Both chambers of Virginia’s General Assembly passed the Equal Rights Amendment Wednesday, fulfilling a promise that helped Democrats seize control of the legislature and marking a watershed moment in the nearly century-long effort to add protections for women to the U.S. Constitution.
The votes capped an emotional week in which Democrats — particularly female lawmakers who now hold unprecedented positions of power in Richmond — celebrated history in the making.
The House gallery was packed beyond its 102-seat capacity, with first lady Pam Northam and her daughter Aubrey Northam making a rare appearance to bear witness.
Numerous legal hurdles still have to be cleared before ERA, which prohibits discrimination based on sex, would become part of the U.S. Constitution. Critics say various deadlines for ratification have long since passed. But supporters were jubilant that Virginia, after years of failure, is poised to become the 38th state to ratify the amendment.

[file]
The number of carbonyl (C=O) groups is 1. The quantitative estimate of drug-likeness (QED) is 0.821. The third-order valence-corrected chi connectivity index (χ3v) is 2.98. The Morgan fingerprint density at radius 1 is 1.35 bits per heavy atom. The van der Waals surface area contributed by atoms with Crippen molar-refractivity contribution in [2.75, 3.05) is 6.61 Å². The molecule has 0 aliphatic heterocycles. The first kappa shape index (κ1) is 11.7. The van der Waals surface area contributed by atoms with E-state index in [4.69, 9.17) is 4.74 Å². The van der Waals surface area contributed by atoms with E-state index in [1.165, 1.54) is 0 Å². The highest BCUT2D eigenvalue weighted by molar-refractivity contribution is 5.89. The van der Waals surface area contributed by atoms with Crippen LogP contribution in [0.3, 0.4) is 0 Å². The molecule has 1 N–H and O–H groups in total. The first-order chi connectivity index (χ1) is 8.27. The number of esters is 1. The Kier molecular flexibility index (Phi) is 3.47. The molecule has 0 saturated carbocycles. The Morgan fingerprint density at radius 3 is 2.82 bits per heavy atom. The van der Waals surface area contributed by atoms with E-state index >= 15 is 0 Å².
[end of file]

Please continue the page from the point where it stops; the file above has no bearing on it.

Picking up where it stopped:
“For the women of Virginia and the women of America, the resolution has finally passed,” said Del. Eileen Filler-Corn (D-Fairfax), who last week became the first female House speaker in the 401-year history of Virginia’s legislature, said after the House vote. Women are also serving as president pro tempore of the Senate, House majority leader and House clerk, in each case for the first time in history.